Chinese smartphone maker Xiaomi Corp said on Tuesday its fourth-quarter net profit more than tripled to 1.85 billion yuan ($275.59 million), on stronger revenue.
That exceeded the 1.7 billion yuan average estimate of 10 analysts, according to Refinitiv data.
Revenue for the period increased 27 percent to 44.4 billion yuan, lower than the 47.4 billion yuan average estimate of 13 analysts, according to Refinitiv data.
The results show Xiaomi is weathering fairly well a slowing Chinese smartphone market, the world’s biggest, by increasing its focus on markets such as India and Europe.
For the full 2018 calendar year, Xiaomi brought in revenue of 174.9 billion yuan and made a net profit of 8.6 billion yuan.
This marks the third set of financial results for the company since its IPO in Hong Kong. Xiaomi shares have rallied nearly 30 percent since their 2019 lows in January, though they remain well below their July listing price
To compensate for its slowing home market, the company has aggressively expanded in Europe. After broadly rolling out in the continent in early 2018, the company now ranks as the region’s fourth-largest phone vendor.
Speaking on a call with reporters, Xiaomi CFO Shou Zi Chew said that sales from outside of China made up 40 percent of the company’s revenue in the fourth quarter of 2018, adding that global expansion would be a priority for 2019.
“We will continue to explore the global markets and replicate the success in India in other key markets such as Indonesia and Western Europe,” he said. “We will also expand into more new international markets in 2019.”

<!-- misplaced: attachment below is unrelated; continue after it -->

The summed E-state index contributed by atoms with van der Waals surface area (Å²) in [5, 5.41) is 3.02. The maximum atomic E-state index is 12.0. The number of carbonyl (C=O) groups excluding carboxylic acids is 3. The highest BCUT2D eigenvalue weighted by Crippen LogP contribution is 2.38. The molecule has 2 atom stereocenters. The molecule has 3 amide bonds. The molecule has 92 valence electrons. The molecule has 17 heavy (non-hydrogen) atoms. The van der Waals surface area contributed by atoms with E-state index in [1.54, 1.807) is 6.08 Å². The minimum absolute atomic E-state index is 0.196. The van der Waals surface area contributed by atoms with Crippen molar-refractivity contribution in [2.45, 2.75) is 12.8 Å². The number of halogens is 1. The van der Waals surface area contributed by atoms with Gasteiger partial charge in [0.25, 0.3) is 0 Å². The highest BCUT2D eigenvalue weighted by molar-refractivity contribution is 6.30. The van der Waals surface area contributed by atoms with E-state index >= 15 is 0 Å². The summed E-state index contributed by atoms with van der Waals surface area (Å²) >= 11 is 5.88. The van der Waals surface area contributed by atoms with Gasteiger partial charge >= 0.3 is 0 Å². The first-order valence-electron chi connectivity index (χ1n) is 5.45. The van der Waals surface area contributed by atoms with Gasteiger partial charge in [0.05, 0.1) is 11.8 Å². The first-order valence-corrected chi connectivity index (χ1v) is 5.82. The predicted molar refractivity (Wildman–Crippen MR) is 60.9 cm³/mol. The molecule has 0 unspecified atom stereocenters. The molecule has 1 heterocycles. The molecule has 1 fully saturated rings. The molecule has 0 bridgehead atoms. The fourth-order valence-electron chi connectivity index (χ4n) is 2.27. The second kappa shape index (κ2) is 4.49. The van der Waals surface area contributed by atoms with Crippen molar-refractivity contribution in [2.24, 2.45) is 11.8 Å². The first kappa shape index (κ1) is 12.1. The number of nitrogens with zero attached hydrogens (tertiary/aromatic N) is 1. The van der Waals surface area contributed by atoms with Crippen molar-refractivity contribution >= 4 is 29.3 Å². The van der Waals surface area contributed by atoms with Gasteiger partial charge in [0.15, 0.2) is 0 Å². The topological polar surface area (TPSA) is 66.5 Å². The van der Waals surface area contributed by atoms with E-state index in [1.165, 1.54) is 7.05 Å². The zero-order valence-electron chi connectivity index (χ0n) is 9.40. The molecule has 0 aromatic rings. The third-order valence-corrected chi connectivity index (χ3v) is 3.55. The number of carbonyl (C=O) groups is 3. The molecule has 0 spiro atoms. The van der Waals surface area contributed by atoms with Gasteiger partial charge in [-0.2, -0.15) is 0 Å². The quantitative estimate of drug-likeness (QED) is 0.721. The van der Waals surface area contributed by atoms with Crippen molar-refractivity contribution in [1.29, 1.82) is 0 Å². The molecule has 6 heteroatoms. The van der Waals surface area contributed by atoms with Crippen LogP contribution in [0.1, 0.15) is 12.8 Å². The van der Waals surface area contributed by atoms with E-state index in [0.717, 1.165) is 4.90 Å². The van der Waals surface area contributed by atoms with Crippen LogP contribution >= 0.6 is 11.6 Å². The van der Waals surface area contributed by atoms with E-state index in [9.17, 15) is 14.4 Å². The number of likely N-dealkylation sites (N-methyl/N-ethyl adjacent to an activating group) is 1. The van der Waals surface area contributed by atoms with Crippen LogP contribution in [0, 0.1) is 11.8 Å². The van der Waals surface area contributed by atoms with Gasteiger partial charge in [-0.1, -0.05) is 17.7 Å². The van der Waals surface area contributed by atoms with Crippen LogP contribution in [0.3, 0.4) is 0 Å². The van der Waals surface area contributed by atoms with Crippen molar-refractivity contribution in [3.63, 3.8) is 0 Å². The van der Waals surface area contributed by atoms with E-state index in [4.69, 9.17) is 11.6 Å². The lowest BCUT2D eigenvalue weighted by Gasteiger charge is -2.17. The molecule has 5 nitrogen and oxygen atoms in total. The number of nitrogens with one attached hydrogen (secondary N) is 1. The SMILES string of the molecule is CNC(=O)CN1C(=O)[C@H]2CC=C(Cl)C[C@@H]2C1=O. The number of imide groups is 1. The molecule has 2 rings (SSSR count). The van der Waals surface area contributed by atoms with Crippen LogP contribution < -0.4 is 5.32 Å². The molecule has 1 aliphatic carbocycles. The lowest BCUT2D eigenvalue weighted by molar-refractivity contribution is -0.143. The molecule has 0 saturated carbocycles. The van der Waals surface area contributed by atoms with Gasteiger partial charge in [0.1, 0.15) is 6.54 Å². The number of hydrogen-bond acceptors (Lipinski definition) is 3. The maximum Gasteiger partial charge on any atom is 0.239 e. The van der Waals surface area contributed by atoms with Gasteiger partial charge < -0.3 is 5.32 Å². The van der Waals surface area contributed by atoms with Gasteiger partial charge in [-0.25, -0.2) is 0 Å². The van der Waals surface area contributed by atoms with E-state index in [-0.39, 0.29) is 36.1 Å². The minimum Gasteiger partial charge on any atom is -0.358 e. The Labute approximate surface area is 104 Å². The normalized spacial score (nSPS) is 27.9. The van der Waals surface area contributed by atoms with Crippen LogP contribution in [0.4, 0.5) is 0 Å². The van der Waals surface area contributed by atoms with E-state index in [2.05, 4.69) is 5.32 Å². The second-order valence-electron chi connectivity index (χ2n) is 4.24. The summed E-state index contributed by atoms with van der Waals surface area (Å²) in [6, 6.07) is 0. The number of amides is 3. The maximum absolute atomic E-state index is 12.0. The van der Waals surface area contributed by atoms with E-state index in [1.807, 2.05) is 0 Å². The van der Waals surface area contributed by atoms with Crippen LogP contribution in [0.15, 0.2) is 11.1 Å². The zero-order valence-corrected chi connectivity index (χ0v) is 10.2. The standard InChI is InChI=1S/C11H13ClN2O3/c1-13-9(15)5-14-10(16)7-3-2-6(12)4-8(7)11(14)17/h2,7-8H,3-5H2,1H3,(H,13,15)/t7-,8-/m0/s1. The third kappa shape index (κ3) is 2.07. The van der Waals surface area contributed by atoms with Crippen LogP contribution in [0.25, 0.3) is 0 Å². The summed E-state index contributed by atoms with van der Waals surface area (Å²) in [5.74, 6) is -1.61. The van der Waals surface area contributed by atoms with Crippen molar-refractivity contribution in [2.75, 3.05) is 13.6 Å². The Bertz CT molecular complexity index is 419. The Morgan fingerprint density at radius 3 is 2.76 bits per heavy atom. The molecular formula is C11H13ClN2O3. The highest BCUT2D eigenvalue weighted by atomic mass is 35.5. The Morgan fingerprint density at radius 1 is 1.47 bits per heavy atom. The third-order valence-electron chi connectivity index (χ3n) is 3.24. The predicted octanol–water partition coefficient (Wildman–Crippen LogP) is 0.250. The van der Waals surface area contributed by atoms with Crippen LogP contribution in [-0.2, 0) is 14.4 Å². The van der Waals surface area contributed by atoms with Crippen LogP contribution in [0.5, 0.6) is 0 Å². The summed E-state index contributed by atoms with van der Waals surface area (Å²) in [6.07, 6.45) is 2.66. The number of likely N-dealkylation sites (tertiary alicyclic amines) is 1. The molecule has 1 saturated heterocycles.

Xiaomi has also revamped its smartphone lineup, paving the way to sell more expensive devices that can raise profit margins. In China, the average selling price of the company’s phones increased 17 percent, while overseas they increased 10 percent, according to the company’s earnings report.
In February, upon the launch of Xiaomi’s new flagship Mi 9 phone, founder Lei Jun said the device would be the company’s last such handset priced at under 3,000 yuan ($446.99).
Sales from smartphones made up 65.1 percent of Xiaomi’s overall revenue in the fourth quarter. Money from other hardware made up 25.1 percent while internet services made up 9.1 percent.
The latter segment was pivotal to Xiaomi’s pitch to investors in the run-up to its IPO. The company touted its so-called “triathlon business model”, wherein consumers who purchase smartphones go on to use apps and services that generate revenue via advertisements or micropayments.
Xiaomi also stressed it would increase research and development, and plans to invest over 10 billion yuan in artificial intelligence throughout the next five years.